In the following years, Vajrayana spread to 1. Japan, where it survives in the shingon school of Vajrayana Buddhism to this day 2. Mongolia, where the emperor called the various religions namely Buddhism, Islam, and Christianity, and after hearing them decided to become a Buddhist. 3. Indonesia and Malaysia, where they were replaced by Islam later.
1. It is a synthesis of Theravada and Mahayana thought.
2. It uses symbols, mantras, mandalas, yoga , specialized rituals and meditation.
3. It teaches to extinguish desire by fulfilling and experiencing the desire fully so that there remains no more mystery to it.
4. Resolution of polar opposites of emptiness and wisdom.
“In the Tantric view, enlightenment arises from the realization that seemingly opposite principles are in truth one. The passive concepts shunyata (“emptiness”) and prajna (“wisdom”), for example, must be resolved with the active karuna (“compassion”) and upaya (“skillful means”). This fundamental polarity and its resolution are often expressed through symbols of sexuality (see yab-yum).”
5. Accelerating Enlightenment or Fast tracking Nirvana
According to Mahayana thought, it takes incalculable eons to attain Nirvana, after many millions of rebirths. But in Vajrayana, with the help of advanced yoga techniques and elaborate meditation, Nirvana can be attained faster even within one’s lifetime.
Similarities with Mahayana Schools includes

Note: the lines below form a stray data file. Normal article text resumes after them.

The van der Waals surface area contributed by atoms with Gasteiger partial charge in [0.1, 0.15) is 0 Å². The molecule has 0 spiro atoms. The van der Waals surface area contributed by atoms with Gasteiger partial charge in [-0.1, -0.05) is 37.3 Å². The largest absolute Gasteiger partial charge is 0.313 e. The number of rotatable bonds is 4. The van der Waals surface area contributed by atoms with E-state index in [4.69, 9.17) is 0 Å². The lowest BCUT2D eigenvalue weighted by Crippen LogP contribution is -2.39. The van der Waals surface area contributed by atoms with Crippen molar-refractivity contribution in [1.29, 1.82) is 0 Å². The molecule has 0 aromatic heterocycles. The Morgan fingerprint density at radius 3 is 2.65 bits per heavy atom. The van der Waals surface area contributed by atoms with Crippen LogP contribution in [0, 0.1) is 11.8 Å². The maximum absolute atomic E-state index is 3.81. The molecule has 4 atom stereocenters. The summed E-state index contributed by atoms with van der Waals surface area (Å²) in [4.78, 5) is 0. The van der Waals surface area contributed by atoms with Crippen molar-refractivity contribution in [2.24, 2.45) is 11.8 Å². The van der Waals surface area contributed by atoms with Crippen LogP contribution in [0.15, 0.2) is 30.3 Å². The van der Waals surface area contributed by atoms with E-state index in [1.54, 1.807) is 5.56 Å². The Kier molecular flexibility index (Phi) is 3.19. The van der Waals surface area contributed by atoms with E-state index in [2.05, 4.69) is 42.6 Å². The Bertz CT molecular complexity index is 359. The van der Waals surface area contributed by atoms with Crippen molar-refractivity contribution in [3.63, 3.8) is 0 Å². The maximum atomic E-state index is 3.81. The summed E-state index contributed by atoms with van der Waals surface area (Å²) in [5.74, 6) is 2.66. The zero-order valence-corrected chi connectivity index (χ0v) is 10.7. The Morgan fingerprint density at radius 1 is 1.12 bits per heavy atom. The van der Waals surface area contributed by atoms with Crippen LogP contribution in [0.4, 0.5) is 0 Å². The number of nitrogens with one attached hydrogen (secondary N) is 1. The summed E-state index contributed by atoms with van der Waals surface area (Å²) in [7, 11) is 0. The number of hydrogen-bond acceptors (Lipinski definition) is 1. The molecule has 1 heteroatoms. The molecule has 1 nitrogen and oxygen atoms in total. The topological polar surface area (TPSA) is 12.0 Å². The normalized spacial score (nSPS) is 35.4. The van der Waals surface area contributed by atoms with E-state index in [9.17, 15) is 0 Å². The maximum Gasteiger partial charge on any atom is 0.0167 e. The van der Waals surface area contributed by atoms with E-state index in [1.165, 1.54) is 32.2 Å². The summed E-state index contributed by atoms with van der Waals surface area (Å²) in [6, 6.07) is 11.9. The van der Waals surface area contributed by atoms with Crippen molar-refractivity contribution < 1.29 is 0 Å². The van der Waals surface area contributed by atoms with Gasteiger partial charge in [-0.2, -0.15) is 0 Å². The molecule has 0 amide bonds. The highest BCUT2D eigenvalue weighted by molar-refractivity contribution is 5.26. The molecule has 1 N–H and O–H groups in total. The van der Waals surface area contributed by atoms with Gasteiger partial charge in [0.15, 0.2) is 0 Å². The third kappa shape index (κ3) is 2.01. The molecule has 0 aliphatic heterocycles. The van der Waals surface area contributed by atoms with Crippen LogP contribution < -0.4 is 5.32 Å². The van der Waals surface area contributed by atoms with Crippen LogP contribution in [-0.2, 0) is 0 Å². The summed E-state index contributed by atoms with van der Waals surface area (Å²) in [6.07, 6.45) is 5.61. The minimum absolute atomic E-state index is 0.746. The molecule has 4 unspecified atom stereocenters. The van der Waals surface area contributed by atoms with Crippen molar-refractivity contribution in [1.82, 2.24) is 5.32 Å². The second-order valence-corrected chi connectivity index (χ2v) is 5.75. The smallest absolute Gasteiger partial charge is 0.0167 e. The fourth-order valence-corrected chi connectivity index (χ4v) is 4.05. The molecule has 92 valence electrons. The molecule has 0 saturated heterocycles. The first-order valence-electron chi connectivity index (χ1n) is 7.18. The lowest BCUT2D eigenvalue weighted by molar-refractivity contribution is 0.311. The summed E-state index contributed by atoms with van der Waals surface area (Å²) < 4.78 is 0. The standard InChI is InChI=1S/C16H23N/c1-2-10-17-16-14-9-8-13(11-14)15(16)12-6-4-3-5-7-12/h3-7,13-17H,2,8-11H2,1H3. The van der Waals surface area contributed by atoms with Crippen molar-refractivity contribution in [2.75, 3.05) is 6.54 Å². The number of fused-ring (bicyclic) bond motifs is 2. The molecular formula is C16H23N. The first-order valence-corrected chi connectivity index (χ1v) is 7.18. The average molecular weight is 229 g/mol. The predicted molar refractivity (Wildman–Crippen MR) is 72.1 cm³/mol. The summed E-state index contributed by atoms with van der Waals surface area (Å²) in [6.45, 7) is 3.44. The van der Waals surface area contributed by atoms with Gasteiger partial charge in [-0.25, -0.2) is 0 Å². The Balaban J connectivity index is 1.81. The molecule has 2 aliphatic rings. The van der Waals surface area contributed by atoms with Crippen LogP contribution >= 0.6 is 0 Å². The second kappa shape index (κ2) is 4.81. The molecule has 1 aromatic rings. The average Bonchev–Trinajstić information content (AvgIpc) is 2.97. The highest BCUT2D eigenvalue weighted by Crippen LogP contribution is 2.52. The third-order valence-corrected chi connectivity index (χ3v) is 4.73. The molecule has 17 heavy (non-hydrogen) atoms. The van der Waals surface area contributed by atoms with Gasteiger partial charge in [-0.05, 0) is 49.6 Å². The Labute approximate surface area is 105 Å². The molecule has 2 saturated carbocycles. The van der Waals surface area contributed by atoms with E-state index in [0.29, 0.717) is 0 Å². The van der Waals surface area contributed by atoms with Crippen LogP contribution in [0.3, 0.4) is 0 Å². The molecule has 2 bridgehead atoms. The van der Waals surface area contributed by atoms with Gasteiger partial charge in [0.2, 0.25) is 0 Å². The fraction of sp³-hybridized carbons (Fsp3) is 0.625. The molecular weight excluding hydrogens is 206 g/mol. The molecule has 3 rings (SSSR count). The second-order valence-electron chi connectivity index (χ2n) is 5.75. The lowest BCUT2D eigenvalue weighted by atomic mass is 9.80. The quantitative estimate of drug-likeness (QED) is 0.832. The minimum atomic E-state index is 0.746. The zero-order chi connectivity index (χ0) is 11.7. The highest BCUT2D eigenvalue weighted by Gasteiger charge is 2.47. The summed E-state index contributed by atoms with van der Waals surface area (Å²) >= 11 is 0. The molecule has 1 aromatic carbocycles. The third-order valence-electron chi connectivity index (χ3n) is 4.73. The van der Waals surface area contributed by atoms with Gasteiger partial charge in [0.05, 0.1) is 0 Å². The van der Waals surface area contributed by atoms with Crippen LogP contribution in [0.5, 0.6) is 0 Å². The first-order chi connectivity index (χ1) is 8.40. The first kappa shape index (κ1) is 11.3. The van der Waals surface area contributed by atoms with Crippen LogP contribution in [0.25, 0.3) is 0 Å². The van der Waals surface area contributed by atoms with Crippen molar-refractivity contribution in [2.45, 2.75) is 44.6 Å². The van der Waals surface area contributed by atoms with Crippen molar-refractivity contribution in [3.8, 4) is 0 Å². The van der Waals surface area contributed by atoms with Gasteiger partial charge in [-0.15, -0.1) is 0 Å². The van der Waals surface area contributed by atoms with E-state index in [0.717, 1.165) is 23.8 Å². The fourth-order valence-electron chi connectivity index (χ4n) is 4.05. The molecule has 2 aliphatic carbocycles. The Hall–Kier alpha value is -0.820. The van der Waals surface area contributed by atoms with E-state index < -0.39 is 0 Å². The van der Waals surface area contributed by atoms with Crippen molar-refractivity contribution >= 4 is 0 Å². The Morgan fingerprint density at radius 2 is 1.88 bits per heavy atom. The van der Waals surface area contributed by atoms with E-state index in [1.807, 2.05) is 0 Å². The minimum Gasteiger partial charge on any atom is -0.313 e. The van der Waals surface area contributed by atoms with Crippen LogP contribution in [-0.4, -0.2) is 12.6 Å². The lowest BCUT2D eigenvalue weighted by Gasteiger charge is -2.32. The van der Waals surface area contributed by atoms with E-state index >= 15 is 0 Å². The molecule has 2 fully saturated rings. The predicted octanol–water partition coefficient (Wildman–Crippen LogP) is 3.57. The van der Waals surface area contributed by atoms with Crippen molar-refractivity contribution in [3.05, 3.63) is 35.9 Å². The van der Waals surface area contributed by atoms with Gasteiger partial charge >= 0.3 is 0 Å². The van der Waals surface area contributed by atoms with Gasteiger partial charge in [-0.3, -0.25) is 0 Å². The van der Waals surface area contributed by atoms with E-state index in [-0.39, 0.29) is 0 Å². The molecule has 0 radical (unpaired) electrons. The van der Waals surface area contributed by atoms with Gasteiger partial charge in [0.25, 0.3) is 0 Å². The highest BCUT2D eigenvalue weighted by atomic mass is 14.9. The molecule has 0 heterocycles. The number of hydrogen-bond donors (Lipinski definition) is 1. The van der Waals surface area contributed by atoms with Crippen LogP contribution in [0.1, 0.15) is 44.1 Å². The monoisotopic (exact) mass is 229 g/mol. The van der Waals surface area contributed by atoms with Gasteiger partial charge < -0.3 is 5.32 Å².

1. Mahayana Sutras or Scriptures
2. The concept of Boddhisattvas
3. The practice of faith by both monks and laity.
The other name for Vajrayana is Lamaism. Lamaism derives it name from the word lama or guru or teacher.
“The center of Tibetan Buddhism is the religious figure called the lama, Tibetan for “guru,”” source of another of its names, Lamaism. Several major lineages of lamas developed, beginning in the ninth century with the Nyingma-pa. Two centuries later, Sarma-pa divided into the Sakya-pa and the Kagyu-pa. Three hundred years later, one of Tibet’s revered lamas, Tsong-kha-pa, founded the reforming Gelug-pa.”
The now famous Dalai lama is from the reforming Gelug-pa lineage. He is both the political and spiritual leader of Tibet, and his exile has help spread Vajrayana Buddhism to different parts of the world.
“Gelug-pa Founded by Tsong-kha-pa (1357-1419) as a reform movement within Tibetan Buddhism, followers acclaimed the third teacher as an incarnation of the bodhisattva Avalokiteshvara, thus inaugurating the line of the Dalai Lama, the fourteenth and most recent of whom was born in 1935. Emphasis in this lineage is on a strict monastic discipline and on the conviction that the bodhisattva, a Buddha who has foregone final Nirvana out of compassion for all sentient beings, is continually present. This tradition remains dynamic even after coming into exile. “